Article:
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Sadly, someone had their way with the drop down banks on both machines. All have been disassembled except one three bank. I have not done a complete inventory but hope to have at least enough parts to put a working set back together. Someone also removed all the flipper solenoids from both machines. Those should be easy enough to replace though.

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On the plus side all the wiring appears to be intact. Sadly the MPU boards have evidence of battery damage -- but that was almost expected. Luckily replacements are available if these cannot be repaired.

At the end of the day I think I have a solid foundation to rebuild one machine -- I feel my biggest challenge will be finding the parts/rebuilding the drop target assemblies. This is my first refurbishing of a pinball machine and while it is mildly intimidating this one seems simple enough to take on with confidence. More to come -- any advice, comments (positive or negative), or thoughts are welcome.

#2 1 year ago

Two Nine Balls? Lucky! Can I have the other once you're done?

#3 1 year ago

Oh, Ive had several inquiries already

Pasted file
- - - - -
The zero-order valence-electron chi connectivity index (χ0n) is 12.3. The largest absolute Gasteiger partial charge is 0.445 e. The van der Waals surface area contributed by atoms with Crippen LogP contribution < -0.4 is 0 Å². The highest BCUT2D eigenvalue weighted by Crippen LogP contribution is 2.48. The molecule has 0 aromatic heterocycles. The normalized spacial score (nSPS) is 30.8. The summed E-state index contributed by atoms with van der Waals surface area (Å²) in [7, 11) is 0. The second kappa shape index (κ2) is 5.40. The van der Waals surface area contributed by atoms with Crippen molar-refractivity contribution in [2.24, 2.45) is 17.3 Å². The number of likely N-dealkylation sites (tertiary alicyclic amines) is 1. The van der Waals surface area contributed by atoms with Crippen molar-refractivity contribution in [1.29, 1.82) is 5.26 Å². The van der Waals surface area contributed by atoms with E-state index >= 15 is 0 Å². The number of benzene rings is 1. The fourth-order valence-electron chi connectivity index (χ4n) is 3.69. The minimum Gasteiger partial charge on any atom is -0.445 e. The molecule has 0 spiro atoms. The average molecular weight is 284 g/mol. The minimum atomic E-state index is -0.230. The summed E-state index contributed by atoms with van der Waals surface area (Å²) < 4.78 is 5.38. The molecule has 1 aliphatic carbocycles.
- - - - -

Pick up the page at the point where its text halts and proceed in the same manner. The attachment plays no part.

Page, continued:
Didn't realize it was that popular of a game -- I just liked the layout/reviews when I did some research. The leftovers will be offered up for sale but that may take some time, this will be a slow moving process no doubt with lots of questions.

#4 1 year ago

Started to dig in a bit further today.

Before getting to far I wanted to take a picture of the contents from inside the machine. Many misc. parts, manuals, apron cards, and of course Conway Twitty.

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I wonder how long this key has been hanging just inside the door. . .

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Step One: Disassembly. The plastics were removed easily enough. Stopped to take plenty of pictures so I know which style of post lives in which location later.